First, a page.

2) Microsoft Zune.  The software is only available for Windows.  I am using ITunes, and have been since the IPad. I am starting to like it more but I feel a lot more comfortable with the Zune UI.  Plus, I am paying $15 / month for the privilege of virtually unlimited, legal music downloads and 10 tracks I can keep "forever", per month. Not a bad deal at all.  This will also go on the VM.

3) Microsoft Visio.  Incredibly useful tool for drawings. I use this on occasion for things like re-modeling, layouts, etc. I don't believe there is a Mac version available. Another one for the VM.

4) My backup scheme.  Currently I use a batch file to backup all the documents, images, videos, etc that are strewn across my various computers on the network.  I also have two 1TB USB drives plugged in to my main PC which is basically a kludged up RAID.  Since most of my work will be done on my Mac, and it's a little more impractical to connect/disconnect with a laptop, I will leave that connected to the PC and utilize it remotely. I already created a "timemachine" backup share that my MBP will use to backup apps and files. This will automatically fall into the backup and get mirrored.  I'll start scheduling the backup/mirror to run at 3AM so I get everything.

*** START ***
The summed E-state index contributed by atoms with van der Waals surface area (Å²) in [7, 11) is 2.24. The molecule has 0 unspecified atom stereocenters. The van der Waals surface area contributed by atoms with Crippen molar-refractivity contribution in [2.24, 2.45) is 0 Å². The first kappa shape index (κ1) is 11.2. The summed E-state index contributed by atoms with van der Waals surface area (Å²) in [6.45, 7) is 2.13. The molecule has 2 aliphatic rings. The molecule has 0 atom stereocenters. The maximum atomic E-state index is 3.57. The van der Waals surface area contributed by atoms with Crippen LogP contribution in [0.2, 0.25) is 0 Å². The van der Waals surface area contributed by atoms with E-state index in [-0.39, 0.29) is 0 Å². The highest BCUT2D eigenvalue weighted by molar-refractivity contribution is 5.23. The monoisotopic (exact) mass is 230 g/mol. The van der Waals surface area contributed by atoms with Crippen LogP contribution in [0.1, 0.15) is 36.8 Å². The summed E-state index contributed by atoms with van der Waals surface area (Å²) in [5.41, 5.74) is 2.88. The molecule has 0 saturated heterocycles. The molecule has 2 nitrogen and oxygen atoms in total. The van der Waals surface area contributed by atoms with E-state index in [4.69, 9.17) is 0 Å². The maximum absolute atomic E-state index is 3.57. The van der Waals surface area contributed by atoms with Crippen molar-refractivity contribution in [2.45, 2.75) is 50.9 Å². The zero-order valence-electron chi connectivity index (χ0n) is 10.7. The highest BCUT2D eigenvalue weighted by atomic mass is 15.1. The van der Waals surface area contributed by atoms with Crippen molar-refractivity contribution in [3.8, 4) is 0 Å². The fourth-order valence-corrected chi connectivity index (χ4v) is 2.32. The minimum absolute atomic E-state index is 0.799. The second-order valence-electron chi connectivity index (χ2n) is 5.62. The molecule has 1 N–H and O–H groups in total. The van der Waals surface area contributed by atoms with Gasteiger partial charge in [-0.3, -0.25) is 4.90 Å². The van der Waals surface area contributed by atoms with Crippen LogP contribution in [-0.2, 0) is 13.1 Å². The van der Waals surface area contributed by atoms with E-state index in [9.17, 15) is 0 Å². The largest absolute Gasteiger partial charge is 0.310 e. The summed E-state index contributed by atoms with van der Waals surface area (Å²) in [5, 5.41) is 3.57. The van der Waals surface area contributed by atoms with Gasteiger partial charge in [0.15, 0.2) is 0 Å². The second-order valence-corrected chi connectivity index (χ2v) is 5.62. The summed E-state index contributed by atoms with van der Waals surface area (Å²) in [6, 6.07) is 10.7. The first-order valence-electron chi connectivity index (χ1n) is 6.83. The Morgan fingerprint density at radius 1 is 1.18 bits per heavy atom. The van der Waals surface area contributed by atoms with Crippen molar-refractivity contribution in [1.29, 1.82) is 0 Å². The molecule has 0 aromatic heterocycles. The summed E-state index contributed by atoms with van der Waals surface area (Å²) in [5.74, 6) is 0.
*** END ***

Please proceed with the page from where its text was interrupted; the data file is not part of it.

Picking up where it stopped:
Since I am not using this for work, that is about it.  There are a handful of other utilities that I use on occasion with the PC, but there are either Mac versions or suitable replacements.  For instance, FileZilla is a great FTP program that is open source and available on Mac.  N-track studio is an awesome multi-track recorder that I run on the PC, but so is GarageBand, Adobe Soundbooth, or Soundtrack Pro. Paint.NET is good but Adobe Photohop is awesome. Final Cut Studio is great for videos and will easily replace Sony Vegas.

One final thing: I need to be able to utilize my Dell monitor so I can have dual screens. Apparently, I purchased the wrong adapter at Best Buy because it won't fit into the display port connector. I am going to have to figure out which one to get. 

Wednesday, October 5, 2011

Superdrive to HDD - Update

For those of you following the "Saga of the Superdrive" I wanted to post an update.

I was losing a little sleep over the matter because I kept having a recurring though: I spent all that money on a shiny new Mac and now I've got a stripped screw of my own doing. I am a person who likes closure (or as my wife puts it, obsessive compulsive).  Consequently, I was compelled to go to the Mac Cafe and show and tell my feebly failed attempt at unscrewing the Superdrive.

Please, help me! I felt like I had a load on my shoulders and the only recipe was more cowbell a trip to the local Mac Cafe. So.. I took off a little early for lunch and made the 15 minute or so Trek to Talmadge Rd, in Toledo, OH- which happens to be the only store within 60 minutes (as far as I know) that can service Macs. I walked in with my head held in shame but figured I had nothing to lose- they seemed willing enough to help on the phone call the day prior.